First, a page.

Ron Paul Republicans

Now that Ron Paul is essentially out of the presidential race, what will happen to the moment? One sentiment I’ve seen repeatedly is that Ron Paul supporters will leave the Republican Party and do something else – the libertarians, some other 3rd party, or just withdrawing from politics entirely.

I hope, instead, that most will stay with the Republican Party. This “Revolution” has created the potential for a Ron Paul faction within the GOP. If it’s only 5% of the party, that’s not huge but it can be meaningful. But if we do it right then maybe we can build the faction to maybe 25%, and that can not only be meaningful but in many cases controlling.

Please understand that I’m not a big fan of political parties, and I’m not alone. George Washington’s farewell address was quite critical of partisanship as well, going on for several paragraphs. Consistent with those concerns, I am not suggesting that Ron Paul supporters become “rah-rah” Republicans who blindly support the GOP candidate in every race. A good Republican can work within the party to promote the kind of candidates he supports, and then vote for someone outside the party in the general election – and the same goes for Democrats.

Especially now where the establishment of the Republican Party has strayed so far from its moorings (as Ron Paul frequently points out), a Republican voting for “other” is perfectly sensible. Republicans used to be against big government. Under the current President Bush, and especially when Republicans controlled Congress, spending went through the roof. A Ron Paul faction within the GOP can push for small government, lower spending, and so on. This is true not only in presidential elections, but at every level of government.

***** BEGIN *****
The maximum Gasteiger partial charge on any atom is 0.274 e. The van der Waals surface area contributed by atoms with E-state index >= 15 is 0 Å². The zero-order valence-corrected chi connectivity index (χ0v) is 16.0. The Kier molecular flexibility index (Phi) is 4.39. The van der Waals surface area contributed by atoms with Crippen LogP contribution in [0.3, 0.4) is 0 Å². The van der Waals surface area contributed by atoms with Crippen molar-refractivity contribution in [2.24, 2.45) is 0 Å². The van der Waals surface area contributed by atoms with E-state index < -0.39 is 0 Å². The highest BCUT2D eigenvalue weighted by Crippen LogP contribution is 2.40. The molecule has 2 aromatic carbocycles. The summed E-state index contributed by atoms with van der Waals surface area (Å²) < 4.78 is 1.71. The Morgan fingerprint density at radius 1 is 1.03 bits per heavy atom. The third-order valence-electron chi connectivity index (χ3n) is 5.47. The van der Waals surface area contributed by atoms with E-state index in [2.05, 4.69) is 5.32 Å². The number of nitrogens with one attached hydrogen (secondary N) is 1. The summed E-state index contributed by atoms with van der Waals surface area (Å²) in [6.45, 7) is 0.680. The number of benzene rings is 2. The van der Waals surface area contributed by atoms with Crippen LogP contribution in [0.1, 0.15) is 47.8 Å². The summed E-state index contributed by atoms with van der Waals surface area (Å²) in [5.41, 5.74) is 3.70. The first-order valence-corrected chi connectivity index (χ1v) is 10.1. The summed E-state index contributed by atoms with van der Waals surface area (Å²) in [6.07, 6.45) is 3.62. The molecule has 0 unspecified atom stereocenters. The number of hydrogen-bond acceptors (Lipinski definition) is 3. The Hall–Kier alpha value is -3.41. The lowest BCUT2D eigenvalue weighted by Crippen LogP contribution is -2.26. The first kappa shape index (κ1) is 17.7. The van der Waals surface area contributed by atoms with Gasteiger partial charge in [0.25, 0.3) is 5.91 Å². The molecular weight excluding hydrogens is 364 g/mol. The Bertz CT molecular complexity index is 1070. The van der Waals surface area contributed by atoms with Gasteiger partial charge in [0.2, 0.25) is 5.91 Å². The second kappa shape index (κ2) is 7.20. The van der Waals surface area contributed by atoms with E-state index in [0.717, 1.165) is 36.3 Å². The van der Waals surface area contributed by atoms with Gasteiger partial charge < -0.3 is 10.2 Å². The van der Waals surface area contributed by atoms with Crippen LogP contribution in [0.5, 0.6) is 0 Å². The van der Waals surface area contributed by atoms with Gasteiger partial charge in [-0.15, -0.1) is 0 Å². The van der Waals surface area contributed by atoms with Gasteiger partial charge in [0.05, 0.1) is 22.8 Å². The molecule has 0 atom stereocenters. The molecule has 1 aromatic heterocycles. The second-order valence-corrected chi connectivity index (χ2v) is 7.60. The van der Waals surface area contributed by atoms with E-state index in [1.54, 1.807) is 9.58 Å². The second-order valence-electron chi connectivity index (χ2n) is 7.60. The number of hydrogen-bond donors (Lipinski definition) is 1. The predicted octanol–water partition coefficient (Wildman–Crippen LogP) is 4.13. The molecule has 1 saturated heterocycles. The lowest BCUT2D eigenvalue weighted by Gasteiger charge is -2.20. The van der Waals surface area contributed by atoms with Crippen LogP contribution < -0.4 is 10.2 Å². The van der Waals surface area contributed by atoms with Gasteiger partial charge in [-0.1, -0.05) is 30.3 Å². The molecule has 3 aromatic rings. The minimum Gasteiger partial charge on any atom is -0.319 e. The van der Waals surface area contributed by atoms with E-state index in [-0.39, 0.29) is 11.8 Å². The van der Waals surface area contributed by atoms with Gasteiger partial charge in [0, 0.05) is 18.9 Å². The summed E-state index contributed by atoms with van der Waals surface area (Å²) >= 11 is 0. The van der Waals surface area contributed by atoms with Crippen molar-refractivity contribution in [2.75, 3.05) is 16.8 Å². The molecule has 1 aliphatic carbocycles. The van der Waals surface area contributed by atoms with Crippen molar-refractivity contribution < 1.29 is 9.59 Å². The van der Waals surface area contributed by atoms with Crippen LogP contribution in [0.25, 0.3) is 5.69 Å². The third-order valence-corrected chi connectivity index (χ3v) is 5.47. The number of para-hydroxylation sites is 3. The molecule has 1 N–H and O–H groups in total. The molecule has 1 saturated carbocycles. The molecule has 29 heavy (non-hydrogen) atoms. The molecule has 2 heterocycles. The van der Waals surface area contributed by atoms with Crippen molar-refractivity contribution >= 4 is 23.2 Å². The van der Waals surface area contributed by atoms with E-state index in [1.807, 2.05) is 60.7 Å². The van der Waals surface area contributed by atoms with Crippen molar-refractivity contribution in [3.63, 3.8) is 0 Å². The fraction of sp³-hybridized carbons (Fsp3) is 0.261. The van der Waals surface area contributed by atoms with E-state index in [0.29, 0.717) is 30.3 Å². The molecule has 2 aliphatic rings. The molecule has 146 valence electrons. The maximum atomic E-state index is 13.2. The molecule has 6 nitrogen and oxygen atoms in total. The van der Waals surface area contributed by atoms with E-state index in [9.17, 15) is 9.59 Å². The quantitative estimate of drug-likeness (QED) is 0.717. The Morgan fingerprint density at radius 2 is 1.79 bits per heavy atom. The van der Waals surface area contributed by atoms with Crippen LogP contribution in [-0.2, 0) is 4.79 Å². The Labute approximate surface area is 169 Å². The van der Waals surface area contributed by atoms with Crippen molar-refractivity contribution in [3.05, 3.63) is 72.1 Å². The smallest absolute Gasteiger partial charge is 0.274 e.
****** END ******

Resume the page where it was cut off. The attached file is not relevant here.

I understand dissatisfaction with the Republican Party. I have dabbled myself in the Libertarian Party. In the end, the third party or independent route is less likely to accomplish meaningful change. If we want to restore small government, respect for the Constitution, and avoid foolish wars like the current one in Iraq, our best odds of doing so are by building a Ron Paul wing of the GOP.

The Ron Paul Revolution: Hope for the Future

In the wake of Super Tuesday, it seems like a number of Ron Paul supporters are disappointed. They shouldn’t be. The campaign so far has invigorated my faith in the American people.

Sure, I would have liked to see Ron Paul win the nomination, and I admit that doesn’t look likely at the moment. But that would have been an unrealistic expectation. Of course we’re not giving up, but the odds look awful long at this point.

I’m excited because he did so well despite a pretty amateurish campaign. Don’t get me wrong on this. Ron Paul and the campaign staff are heroes in my eyes, and the message worked for me. It worked for the base in general, which turned out to be a lot bigger than anyone in the MSM were predicting. Forget about the states where he came in 2nd or broke 20% for a minute. He got 7% in New York State – a bastion of socialist thinking even within Republican circles – without spending any money. Jim Ostrowski was begging them for $50K and they wisely said no. The money was better spent elsewhere, especially in states where it’s not winner-take-all. But the campaign never found a soundbite that reached beyond the base.